A day – or more – spent cruising the Southern Ocean Drive means you take in a huge slice of South Australia: the Limestone Coast, the Fleurieu Peninsula and Kangaroo Island. From end to end, this trip covers almost 800 kilometres of windswept beaches, ripe vineyards, quaint coastal enclaves and unique national parks. This is how to cover as much as possible in two days.
Start your journey at Mount Gambier – specifically at the Blue Lake, a crater formed by a once-active volcano now filled with water that can be any shade of blue from steely grey to turquoise depending on the season. Pick up a coffee and flaky almond croissant from the Metro Bakery and Café in town, drive to the lake and experience an active brunch by walking the 3.6-kilometre track that rings the lip of the lake.
Take the Riddoch Highway out of Mount Gambier towards Coonawarra. If the town sounds familiar, it’s likely because you’ve sipped on a cab sav from the region – it’s known as one of the country’s red wine capitals. There are a multitude of wineries to stop at for a sample but if you want to take an early lunch, visit Upstairs at Hollick, which lays claim to being the first winery restaurant in the area. Have the team in chef Justin Williams’ kitchen bring your table a selection of eats by ordering the $55 per person “Feed Me” option; courses could include lamb coated in parmesan crumbs atop a pea puree, a house-made terrine served with sweet quince pasta or a zingy citrus dessert of lemon dumplings and candied oranges. And matching wines, of course.
After indulging in good food and wine head west towards the Limestone Coast, all the way to the candy-striped Robe Obelisk. Erected on the edge of the sand hills more than 150 years ago, the waves are slowly eroding the headland it stands on so the structure may not stand sentinel much longer. Snap some photos while you can.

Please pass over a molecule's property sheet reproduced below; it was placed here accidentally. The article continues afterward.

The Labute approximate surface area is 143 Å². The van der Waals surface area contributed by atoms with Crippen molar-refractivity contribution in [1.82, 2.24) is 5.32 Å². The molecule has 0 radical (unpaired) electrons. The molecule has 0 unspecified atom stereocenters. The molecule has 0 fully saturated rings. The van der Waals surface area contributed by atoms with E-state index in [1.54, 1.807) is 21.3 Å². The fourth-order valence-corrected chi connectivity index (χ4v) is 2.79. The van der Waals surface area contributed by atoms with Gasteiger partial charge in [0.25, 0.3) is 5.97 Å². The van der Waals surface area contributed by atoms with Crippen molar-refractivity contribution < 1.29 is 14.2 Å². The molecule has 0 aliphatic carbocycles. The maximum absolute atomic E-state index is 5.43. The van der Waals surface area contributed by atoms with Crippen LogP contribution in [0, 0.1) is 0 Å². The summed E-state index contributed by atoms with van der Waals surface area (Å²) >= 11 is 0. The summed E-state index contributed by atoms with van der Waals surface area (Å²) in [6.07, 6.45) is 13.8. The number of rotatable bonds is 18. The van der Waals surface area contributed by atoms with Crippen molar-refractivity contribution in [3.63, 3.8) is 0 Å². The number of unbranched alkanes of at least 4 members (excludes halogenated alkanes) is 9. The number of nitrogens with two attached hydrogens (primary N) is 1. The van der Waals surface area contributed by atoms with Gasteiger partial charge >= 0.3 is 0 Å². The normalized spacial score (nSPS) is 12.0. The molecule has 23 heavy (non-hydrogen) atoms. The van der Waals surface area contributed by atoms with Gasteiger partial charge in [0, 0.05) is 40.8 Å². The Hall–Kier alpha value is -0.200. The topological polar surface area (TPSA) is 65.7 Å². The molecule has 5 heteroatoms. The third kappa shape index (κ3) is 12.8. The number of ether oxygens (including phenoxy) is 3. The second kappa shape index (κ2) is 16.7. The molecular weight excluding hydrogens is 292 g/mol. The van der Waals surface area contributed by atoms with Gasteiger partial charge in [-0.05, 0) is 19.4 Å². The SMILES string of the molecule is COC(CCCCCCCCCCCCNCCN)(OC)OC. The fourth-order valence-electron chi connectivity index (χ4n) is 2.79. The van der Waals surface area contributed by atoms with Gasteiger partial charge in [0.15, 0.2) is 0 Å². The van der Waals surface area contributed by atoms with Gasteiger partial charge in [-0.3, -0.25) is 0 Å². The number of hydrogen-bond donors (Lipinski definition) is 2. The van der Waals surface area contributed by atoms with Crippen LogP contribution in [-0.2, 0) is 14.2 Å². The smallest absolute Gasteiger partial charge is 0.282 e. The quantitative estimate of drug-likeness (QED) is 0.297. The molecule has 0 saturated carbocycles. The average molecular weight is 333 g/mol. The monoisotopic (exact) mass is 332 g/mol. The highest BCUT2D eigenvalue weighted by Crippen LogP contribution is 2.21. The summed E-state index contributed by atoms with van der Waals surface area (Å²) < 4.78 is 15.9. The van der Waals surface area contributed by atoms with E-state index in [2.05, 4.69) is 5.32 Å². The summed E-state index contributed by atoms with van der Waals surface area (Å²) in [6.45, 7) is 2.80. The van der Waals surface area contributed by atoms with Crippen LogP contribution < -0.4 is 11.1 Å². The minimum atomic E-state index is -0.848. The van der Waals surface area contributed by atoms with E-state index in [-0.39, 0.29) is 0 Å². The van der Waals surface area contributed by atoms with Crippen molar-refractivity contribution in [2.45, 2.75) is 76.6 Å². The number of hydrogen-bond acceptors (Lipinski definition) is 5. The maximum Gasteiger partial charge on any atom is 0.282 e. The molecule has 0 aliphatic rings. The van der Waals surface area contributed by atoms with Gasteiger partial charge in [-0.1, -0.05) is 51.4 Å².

Detour: Coorong NP
On the way to Port Elliot, make time to meander through the Coorong National Park: you won’t have seen a reserve like this before. The park is in fact a series of saltwater lagoons famous within Australia as the setting of the beloved novel Storm Boy. The Jack Point Pelican Observatory Walk is a 20-minute trail through the dunes – plenty of time to spot your own Mr Percival.
Image credit: Tom Brinkworth
Cruise into Port Elliot, on the Fleurieu Peninsula, and stop for the night at The Anchorage Hotel in Victor Harbor, a charming heritage-style building with views of the ocean. Get to the Port Elliot Bakery for its 7am opening to nab a famed steak pie for breakfast – you are on holiday, after all. Travel 30 minutes to Cape Jervis and drive straight onto the 9am Sealink Ferry to Penneshaw on Kangaroo Island.
Disembark and drive to the white-sand Hog Bay not far from the ferry port, where you can hopefully spot some of the little penguins that roost in the dunes.
Detour: Seal Bay and Vivonne Bay
Choose the clockwise route around the island and stop first at Seal Bay, which, as you might have guessed, is populated by a colony of sea lions. They spend much of their time basking on the sand and it’s possible to see the pups at play from the designated lookouts along the raised boardwalk. Continue on to Vivonne Bay, a pristine crest of sand of Kangaroo Island southern coast. Surf, snorkel or simply paddle in the rockpools but be prepared for some seriously chilly water: it flows straight in from Antarctica.
Flinders Chase National Park
They took hundreds of million of years to form but the final stop on the road trip was worth the wait. The aptly named Remarkable Rocks in the Flinders Chase National Park on Kangaroo Island is nature’s answers to famed outdoor art show Sculpture by the Sea.